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Target Goes High-Def

21 Oct, 2006 By: Jessica Wolf

Target Corp. is targeting the high-end electronics shopper.

Over the past two weeks, the retailer has started stocking high-definition software from both the HD DVD and Blu-ray Disc formats and launched an extended-service plan program for consumer electronics products.

Calls to Target headquarters were not returned by press time, but calls to Target locations in Atlanta, Austin, Texas; Chicago; Detroit; Hollywood, Fla.; Jersey City, N.J.; Lawrence, Kan.; Minneapolis; Phoenix; Seattle; and Superior, Wis. verified that the chain has been selling high-definition discs since about the second week of October.

Visits to three Los Angeles area Target locations and two Orange County, Calif., stores found an evenly allocated shelf display of Blu-ray and HD DVD titles side-by-side, marked by a three-dimensional shelf-talker touting the increased picture and sound quality of the discs. The Blu-ray discs were priced at $29.99 for recent releases and $19.99 for older titles. All the HD DVDs were $19.99, with DVD/HD DVD combos marked at $29.99.

One side, colored blue, explained Blu-ray and told customers they must own a PlayStation 3 or a Blu-ray player for the discs to work.

Similarly, the red-background HD DVD half of the display first touted the Xbox 360 add-on drive as the playback device for HD DVD discs, and only then mentioned other players. Both sides of the merchandiser clearly pointed out that the discs will not play in standard DVD players.There were no high-definition disc players in the local Target stores, though the $999.99 Samsung Blu-ray player is available on the retailer's Web site, along with the $499 Toshiba HD DVD player.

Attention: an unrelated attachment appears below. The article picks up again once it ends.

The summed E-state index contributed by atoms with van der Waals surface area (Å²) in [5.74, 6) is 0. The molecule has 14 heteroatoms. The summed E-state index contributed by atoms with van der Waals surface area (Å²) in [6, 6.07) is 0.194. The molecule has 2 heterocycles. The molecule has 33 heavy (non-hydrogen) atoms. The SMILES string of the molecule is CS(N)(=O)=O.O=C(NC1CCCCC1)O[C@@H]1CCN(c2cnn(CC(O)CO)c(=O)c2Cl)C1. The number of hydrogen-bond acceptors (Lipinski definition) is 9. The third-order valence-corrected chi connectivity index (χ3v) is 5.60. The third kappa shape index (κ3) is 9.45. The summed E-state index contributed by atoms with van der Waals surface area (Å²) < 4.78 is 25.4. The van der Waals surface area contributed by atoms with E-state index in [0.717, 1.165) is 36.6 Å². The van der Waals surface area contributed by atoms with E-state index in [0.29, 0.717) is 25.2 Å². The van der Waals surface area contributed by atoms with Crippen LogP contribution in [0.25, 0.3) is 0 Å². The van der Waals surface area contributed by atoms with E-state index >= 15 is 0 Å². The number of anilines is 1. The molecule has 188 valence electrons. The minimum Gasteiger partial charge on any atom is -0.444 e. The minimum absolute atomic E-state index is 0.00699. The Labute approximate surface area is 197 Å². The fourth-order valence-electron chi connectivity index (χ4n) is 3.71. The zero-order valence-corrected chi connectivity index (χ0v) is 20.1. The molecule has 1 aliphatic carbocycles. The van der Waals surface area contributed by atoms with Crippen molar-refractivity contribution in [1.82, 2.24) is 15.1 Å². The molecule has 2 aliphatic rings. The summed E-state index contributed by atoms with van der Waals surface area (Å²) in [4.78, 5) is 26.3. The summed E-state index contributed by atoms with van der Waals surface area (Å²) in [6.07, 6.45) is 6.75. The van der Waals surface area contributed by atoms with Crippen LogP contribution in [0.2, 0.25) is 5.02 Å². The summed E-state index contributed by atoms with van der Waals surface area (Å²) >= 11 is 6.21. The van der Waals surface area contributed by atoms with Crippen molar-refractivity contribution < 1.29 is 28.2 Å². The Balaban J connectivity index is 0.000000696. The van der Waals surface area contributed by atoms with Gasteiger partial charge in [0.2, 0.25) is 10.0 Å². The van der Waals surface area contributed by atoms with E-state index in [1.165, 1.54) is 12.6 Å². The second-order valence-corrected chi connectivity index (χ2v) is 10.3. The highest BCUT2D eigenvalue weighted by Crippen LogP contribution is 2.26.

Local Target clerks and those at cities HMR called across the country uniformly said the PS3 and Xbox add-ons likely will be the only high-def players in the stores for the holidays, saying they expect PS3s (priced between $500-$600) in stock by Nov. 17.

“Those Blu-ray players are expensive,” one clerk at a Detroit location said. “PS3 is all you need.”

Meanwhile, Target Corp. Oct. 16 announced a bid to compete with full-service electronics retailers such as Best Buy's Magnolia Home Theater department and Circuit City's new Firedog offering.

Starting this month, electronics shoppers can buy three-year extended-service plans on consumer electronics products, with the exception of cell phones, in a range of prices — $19 for products under $200, $29 for products $200-$500, $59 for products $500-$1,000 and $79 for products $1,000 or more.

It's a response to consumer demand, said Steve Eastman, Target VP and general merchandise manager.

Target shoppers can buy the extended-service plans at the point of purchase or within 90 days. And, instead of requiring buyers to keep receipts and warranty information, Target has designed a sticker to go on every covered machine with the service department phone number.“Target is simplifying the extended service plan for our guests, keeping in line with our goal of conveniently providing guests with products and services that make their lives easier,” Eastman said.

Home theater systems require increasingly sophisticated installations, and Target isn't the only retailer trying to maintain close contact with buyers of those kinds of goods. Wal-Mart also is reportedly looking into an arm that will help its home theater shoppers install their new products. Wholesaler Costco recently launched a home-installation program, as well.

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